[PATCH v2] rtems-record: New program

Chris Johns chrisj at rtems.org
Thu Aug 15 00:09:03 UTC 2019

On 14/8/19 3:19 pm, Sebastian Huber wrote:
> On 14/08/2019 03:57, Chris Johns wrote:
>> On 13/8/19 3:10 pm, Sebastian Huber wrote:
>>> sorry for the rush,
>> Sorry for the delay, I have a client demo this week I am helping with.
>>> but what do you think of this patch?
>> Why not C++? The rtems-tools repo has strong support for C++ and it brings a
>> range of benefits, for example no need to code call handlers at a low level,
>> containers so no need for us to include and maintain trace/record/tree.h, and
>> more. When I see us adding code like `tree.h` I have in the back of my mind the
>> long term support issues it brings while a `std::map` is maintained for us.
> Originally, the program should be able to filter live traces with about 20MiB/s.
> The std::map is simply too slow.

It is difficult to comment without us heading into detail and I do not think
there is any value in doing that.

> Boost.Intrusive would be an option (it is
> slower than tree.h in my tests too: https://github.com/sebhub/rb-bench). The
> tree.h is a copy from Newlib, so it doesn't introduce new maintenance issues.
> Anyway, for the CTF conversion the map is unnecessary and could be optimized
> away. We didn't had the time to do this in the GSoC project.

So performance is not an issue here and the code's presence is historical?

>> GNU projects like gdb and gcc have moved to C++ and of course llvm is C++ and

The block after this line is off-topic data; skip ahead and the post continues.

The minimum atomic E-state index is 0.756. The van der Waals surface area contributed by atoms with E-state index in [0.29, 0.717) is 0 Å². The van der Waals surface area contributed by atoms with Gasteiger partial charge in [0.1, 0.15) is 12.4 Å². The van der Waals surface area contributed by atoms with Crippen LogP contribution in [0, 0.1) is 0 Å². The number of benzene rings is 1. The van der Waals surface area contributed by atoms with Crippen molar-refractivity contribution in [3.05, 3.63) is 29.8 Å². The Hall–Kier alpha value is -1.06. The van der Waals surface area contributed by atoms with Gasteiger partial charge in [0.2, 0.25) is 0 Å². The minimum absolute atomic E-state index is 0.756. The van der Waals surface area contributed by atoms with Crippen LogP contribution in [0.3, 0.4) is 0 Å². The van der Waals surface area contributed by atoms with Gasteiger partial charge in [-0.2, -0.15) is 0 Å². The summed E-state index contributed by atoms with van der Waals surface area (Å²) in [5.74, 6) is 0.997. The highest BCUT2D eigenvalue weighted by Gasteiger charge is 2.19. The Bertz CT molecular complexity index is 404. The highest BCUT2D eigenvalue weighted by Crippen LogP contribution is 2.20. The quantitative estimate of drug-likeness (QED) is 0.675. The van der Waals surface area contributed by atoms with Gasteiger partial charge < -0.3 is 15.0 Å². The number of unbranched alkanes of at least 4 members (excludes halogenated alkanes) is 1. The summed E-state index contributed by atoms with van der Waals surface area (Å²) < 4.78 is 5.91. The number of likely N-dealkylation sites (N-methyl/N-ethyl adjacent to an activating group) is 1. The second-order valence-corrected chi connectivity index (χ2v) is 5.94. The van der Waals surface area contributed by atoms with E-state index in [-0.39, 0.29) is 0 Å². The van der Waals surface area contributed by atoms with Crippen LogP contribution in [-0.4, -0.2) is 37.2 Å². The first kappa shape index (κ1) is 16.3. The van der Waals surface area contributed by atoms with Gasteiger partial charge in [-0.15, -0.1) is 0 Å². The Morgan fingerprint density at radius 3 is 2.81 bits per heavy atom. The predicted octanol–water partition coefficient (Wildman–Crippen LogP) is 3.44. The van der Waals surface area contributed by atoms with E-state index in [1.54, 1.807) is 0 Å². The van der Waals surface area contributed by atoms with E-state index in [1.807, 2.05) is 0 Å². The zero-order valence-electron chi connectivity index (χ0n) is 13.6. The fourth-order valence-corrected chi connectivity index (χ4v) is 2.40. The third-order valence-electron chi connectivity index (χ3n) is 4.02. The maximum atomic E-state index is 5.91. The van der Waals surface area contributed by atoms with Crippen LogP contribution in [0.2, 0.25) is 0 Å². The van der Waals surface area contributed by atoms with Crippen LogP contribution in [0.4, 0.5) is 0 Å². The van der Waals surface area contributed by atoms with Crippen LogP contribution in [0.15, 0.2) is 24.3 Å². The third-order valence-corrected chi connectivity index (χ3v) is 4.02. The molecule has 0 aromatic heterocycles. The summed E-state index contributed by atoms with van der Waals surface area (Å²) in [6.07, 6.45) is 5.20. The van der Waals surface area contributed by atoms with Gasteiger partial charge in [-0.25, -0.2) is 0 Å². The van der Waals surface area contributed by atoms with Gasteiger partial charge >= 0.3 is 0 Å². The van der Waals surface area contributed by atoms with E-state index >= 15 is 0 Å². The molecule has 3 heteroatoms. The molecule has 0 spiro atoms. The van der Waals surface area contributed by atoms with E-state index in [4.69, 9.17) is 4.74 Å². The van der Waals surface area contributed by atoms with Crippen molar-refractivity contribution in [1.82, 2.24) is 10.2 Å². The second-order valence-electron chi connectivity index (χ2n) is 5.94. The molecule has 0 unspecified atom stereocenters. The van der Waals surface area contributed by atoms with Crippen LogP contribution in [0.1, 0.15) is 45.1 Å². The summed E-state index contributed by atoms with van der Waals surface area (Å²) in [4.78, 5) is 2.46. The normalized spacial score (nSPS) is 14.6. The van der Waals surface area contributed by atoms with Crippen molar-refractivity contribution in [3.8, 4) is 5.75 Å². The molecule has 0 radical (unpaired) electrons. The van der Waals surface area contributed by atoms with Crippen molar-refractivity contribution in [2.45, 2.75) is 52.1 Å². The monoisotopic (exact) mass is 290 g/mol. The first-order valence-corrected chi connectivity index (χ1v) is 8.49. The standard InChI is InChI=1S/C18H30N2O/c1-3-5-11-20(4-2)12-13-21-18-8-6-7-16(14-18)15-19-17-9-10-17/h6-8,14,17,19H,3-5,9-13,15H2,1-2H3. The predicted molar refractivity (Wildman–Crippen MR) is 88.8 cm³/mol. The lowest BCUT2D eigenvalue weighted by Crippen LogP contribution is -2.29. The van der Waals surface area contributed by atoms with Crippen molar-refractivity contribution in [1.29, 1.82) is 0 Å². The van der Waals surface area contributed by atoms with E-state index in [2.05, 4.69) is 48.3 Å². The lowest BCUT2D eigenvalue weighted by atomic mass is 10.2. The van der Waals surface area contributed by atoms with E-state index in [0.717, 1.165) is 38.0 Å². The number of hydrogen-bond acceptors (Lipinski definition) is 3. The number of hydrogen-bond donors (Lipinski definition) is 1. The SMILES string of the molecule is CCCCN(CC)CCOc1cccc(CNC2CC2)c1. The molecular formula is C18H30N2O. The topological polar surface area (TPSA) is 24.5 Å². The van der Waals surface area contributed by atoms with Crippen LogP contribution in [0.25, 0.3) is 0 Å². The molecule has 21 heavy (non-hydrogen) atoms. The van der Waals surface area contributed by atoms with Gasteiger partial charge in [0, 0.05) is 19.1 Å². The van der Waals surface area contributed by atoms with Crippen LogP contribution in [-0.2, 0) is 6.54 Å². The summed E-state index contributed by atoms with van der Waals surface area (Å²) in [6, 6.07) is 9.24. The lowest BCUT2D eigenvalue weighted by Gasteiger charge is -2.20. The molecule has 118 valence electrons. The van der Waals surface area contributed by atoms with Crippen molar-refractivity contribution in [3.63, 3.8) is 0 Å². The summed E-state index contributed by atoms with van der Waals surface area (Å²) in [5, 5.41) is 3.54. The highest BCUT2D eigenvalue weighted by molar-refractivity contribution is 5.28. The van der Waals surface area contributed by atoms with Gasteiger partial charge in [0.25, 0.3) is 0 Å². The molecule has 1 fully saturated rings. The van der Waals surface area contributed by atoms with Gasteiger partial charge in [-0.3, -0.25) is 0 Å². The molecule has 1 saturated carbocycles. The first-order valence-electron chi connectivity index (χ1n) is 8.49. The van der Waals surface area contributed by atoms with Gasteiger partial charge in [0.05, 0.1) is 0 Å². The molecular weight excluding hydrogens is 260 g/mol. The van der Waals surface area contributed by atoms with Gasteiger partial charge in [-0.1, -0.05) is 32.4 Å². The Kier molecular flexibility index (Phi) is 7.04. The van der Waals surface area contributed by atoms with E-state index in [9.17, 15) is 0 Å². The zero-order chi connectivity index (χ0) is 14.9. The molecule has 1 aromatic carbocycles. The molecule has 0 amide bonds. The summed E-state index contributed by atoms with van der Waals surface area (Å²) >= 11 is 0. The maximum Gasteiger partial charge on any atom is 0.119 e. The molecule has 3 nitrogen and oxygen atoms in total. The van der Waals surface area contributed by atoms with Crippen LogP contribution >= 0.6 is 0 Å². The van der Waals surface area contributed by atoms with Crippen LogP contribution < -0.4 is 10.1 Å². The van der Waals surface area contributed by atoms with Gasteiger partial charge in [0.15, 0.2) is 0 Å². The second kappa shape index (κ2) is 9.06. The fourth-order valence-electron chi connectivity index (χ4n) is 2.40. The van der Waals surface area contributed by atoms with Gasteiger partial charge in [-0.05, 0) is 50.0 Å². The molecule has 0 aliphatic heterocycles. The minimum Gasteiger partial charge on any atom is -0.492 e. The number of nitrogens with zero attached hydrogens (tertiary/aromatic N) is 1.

>> this is for good reason. I provide these examples in the hope this does not
>> start a C vs C++ debate.
>>> I would like to
>>> integrate the tracing work of the GSoC project and this patch is a blocking
>>> point.
>> I understand. I am excited by the work that has been done here and what you are
>> doing. It is taking all my will power to not read the ARM debug trace section of
>> an ARM TRM as I think that hardware is ripe for integration with this code base
>> and set of tools. A C++ framework in rtemstoolkit would be really helpful if I
>> do as it would grow what we have rather than us collecting isolated C programs.
>> I also understand and appreciate the limited time we all have so I am happy to
>> hear how you see the host side progressing over time and how it fits into our
>> ecosystem. I would also like to hear what others think.
> I don't have a problem with C++ in general. However, I don't think that the use
> of C in this small program is a blocking point to integrate the GSoC work.
> This is work in progress anyway. This program only scratches the surface.

What parts are to be added that depend on this tool? Maybe it would help if this
is presented.

Work in progress pieces are fine if there is a progression however I did state
at the start of GSoC we currently use python and C++. I am weary of isolated
tools that become unclear if we need to keep or we can remove after a period of

Tools added to rtems-tools and installed are public facing user interfaces to
our users. By installing the RTEMS project is agreeing to provide and support
the interface provided. I am fine with tools being add if they serve other
roles, for example as a means to test rtemstoolkit code, ie regression and
development test tools. It is unclear to me where this tool fits.

Maybe we need an option to rtems-tools's configure such as --experimental that
builds and installs tools that are a work in progress but are not a public

> When we think about C++, then we should also think about boost, but this is
> another topic.

Yes this is off topic. Boost is great, there is no issue here. It's leadership
role in C++ is impressive. I am however unlikely to agree to adding boost to
rtems-tools as source unless there is a compelling reason. MacOS's Xcode does
not seem to contain boost headers by default and I have not check MSYS2 mingw
support. The C++ standards have so far proved to be portable and predicable
across different hosts and compilers with no extra effort from us.


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